Making Space for the Emotional Story of Sustainability

When I first set out in 2008 to craft a 100% sustainable lifestyle that would be accessible for anyone in the world to mimic, I had my heart in the right place.

I believed that “sustainability” was a matter of too many humans and too little Earth.  I imagined that if I reduced my ecological footprint to zero–that is, producing no waste, just perfectly balanced inputs and outputs of food, water, and energy–then I would have essentially subtracted myself from the imbalanced equation, and created a model from which anyone could borrow, so they too could subtract themselves from the problem of global unsustainability.

It seems quite strange to me, looking back, that I considered myself and my impact on the world–as measurable only in terms of my material substance.  In other words, that I was only “a body”–and not my education, my relationships, or any of that stuff.  Also, that accounting for my body had to be done with literally no consequences to the material world.  It’s almost like, as I say in Episode 1 of the Sust Enable series, that in terms of my physical footprint, I would disappear completely.

Instead, as soon as I began to try to live along the lines of my warped, rigid plans for 100% sustainability–I didn’t disappear.  “I” came into sharp, uncomfortable focus.  Many of my internal assumptions and attitudes, which were “behind the scenes” while I carefully planned and strategized what my perfectly 100% sustainable life would look like, were suddenly exposed by conflicting experiences that defied my expectations.

Some parts of that initial lifestyle expanded my realm of awareness and have become a positive, integral part of my life (such as learning to identify plants).  Some parts were so recklessly ignorant that I compromised my actual life to meet their criteria (like, not having the know-how to grow my own food, I lost an unhealthy amount of weight).  I also saw how some parts, like the project’s design of me acting as both film producer and subject of the 100% sustainable lifestyle, actually contradicted and undercut my attempt to make a sustainable lifestyle.  I was trying to cram a whole new, unfamiliar lifestyle–and the load of producing and directing an eight-part episode series with crew and interviewees–into just one life, and of course, the pieces didn’t always fit together.  Sometimes I was my own barrier in achieving the 100% sustainability I sought.  Indeed… I began noticing that the most interesting part of this experiment had little to do with the material facts of my footprint, like whether I was using 5 or 20 liters of water in a day–but rather, how my direct experiences were shattering my expectations and forcing me to examine my own deeply-rooted internal assumptions–derived from my culture, my upbringing, my own goals–about sustainability and much more, that I never knew I had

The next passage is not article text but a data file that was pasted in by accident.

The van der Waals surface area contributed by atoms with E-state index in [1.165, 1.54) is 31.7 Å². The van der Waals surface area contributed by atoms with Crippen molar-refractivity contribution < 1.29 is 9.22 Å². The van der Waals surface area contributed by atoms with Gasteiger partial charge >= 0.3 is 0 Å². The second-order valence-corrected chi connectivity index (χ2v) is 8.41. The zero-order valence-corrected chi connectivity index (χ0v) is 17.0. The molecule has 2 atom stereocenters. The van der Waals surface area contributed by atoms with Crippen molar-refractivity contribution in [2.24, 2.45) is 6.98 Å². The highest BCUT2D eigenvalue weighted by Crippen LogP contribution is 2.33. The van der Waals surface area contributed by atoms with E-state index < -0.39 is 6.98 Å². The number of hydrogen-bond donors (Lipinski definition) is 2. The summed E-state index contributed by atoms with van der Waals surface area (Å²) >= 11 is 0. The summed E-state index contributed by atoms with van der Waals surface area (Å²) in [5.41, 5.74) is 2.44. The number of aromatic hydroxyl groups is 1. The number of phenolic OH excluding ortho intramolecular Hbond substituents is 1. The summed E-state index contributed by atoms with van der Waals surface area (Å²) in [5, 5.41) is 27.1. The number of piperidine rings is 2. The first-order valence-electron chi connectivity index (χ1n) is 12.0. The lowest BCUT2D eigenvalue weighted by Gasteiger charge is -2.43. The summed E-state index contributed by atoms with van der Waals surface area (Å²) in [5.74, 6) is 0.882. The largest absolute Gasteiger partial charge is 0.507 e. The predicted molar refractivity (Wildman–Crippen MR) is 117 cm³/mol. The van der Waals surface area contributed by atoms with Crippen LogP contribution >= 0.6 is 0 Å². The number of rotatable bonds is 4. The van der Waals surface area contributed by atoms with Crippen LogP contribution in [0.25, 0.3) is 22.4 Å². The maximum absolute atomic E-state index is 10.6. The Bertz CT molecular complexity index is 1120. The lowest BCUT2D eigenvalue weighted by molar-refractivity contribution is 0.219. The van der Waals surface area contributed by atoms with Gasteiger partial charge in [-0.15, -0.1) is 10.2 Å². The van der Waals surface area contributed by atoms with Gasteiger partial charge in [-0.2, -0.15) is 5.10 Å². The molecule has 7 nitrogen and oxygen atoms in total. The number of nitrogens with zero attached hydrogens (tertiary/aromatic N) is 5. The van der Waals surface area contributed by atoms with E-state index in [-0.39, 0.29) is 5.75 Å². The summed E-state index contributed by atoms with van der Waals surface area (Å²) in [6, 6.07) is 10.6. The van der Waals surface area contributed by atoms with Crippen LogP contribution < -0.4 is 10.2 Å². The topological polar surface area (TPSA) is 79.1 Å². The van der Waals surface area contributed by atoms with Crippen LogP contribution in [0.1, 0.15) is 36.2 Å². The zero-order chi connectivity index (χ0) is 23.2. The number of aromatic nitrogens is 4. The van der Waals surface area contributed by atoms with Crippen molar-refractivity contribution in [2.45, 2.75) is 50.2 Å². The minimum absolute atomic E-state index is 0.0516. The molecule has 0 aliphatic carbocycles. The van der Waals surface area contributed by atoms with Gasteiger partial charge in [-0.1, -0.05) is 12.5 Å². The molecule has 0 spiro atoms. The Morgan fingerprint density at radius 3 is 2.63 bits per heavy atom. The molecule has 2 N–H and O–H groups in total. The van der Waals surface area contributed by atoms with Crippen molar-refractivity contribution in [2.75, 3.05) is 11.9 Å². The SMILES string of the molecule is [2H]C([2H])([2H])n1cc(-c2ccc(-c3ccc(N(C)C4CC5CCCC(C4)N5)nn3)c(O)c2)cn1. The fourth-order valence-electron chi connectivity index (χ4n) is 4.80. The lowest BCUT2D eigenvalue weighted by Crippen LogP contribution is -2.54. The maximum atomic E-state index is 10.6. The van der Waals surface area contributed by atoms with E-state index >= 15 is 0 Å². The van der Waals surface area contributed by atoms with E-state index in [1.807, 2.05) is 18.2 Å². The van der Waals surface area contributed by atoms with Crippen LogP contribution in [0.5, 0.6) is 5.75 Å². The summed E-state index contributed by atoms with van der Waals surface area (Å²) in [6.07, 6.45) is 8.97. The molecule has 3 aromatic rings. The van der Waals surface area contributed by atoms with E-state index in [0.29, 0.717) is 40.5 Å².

To make a long story short, I ended the 2008 Sust Enable experiment with an enormous and beautifully tangled mess on my hands.  It is my dream to unravel this tangled mess and its numerous lessons in a feature-length artistic documentary film.

What I want to do with the upcoming film, Sust Enable: The Metamentary, is to hold space for the emotional story of sustainability.

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The # of Humans Problem! Or, the Ongoing Framing of Sustainability through Implicit Mainstream Premises

“The question must be raised: how many humans can the Earth sustain under the unavoidable constraints of climates and soils?” –Preface to Sustainability Unpacked

When researching formal literature on sustainability, I often encounter questions and statements like this one.  From this mainstream framing, “sustainability” is viewed as being an issue of finding a way to manageably “fit” together the puzzle pieces of the natural environment and our human aspirations.  It is no wonder to me that my original design for the Sust Enable episode series in 2008 consisted of seeking a universal “one-size-fits-all” system for balancing that finicky ratio of existing humans to natural resources.  I bought the premise that we humans have managed to transgress our niches in the global self-regulating ecosystem, and thus we desperately need to speed up our efforts–whether through advanced technology or massive consensual behavior change–to “fit” on planet Earth.  This attitude is, to put it mildly, twisted.

Within this question, posed so early on in Sustainability Unpacked, there are several premises I’d like to, myself, unpack.

1. Your question is too narrow.  Here’s my suggestion for a better question:
“Given almost 7 billion humans at the time of writing, and one planet Earth, what kinds of people would be able to sustain themselves here?  What kinds of systems would allow for the maximization of life potential (recognizing that human potential is usually enhanced through enhancing overall living systems)?”

2. “How many humans” is lazy wording.  It’s how we choose to live, not how many we are.  Continue reading